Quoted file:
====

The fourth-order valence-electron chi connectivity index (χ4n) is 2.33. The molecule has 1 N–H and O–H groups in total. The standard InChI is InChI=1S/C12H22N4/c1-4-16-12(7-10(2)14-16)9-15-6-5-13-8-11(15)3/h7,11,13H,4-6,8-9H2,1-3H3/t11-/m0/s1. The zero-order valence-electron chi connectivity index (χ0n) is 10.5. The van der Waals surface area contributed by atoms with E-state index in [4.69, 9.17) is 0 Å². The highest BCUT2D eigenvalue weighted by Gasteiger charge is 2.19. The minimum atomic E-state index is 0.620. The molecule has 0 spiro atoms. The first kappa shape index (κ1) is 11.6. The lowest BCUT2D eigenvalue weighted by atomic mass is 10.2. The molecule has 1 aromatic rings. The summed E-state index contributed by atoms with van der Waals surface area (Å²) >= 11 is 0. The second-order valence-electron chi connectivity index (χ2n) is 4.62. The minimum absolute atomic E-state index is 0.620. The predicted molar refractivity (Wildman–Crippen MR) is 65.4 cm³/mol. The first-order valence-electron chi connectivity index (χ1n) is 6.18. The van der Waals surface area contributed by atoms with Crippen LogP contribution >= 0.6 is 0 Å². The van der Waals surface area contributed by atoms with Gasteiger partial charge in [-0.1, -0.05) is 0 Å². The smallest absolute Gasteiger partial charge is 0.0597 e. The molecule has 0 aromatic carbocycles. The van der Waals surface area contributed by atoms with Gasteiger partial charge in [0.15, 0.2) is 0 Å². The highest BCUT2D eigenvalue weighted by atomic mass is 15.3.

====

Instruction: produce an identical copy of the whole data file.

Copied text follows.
The fourth-order valence-electron chi connectivity index (χ4n) is 2.33. The molecule has 1 N–H and O–H groups in total. The standard InChI is InChI=1S/C12H22N4/c1-4-16-12(7-10(2)14-16)9-15-6-5-13-8-11(15)3/h7,11,13H,4-6,8-9H2,1-3H3/t11-/m0/s1. The zero-order valence-electron chi connectivity index (χ0n) is 10.5. The van der Waals surface area contributed by atoms with E-state index in [4.69, 9.17) is 0 Å². The highest BCUT2D eigenvalue weighted by Gasteiger charge is 2.19. The minimum atomic E-state index is 0.620. The molecule has 0 spiro atoms. The first kappa shape index (κ1) is 11.6. The lowest BCUT2D eigenvalue weighted by atomic mass is 10.2. The molecule has 1 aromatic rings. The summed E-state index contributed by atoms with van der Waals surface area (Å²) >= 11 is 0. The second-order valence-electron chi connectivity index (χ2n) is 4.62. The minimum absolute atomic E-state index is 0.620. The predicted molar refractivity (Wildman–Crippen MR) is 65.4 cm³/mol. The first-order valence-electron chi connectivity index (χ1n) is 6.18. The van der Waals surface area contributed by atoms with Crippen LogP contribution >= 0.6 is 0 Å². The van der Waals surface area contributed by atoms with Gasteiger partial charge in [-0.1, -0.05) is 0 Å². The smallest absolute Gasteiger partial charge is 0.0597 e. The molecule has 0 aromatic carbocycles. The van der Waals surface area contributed by atoms with Gasteiger partial charge in [0.15, 0.2) is 0 Å². The highest BCUT2D eigenvalue weighted by atomic mass is 15.3.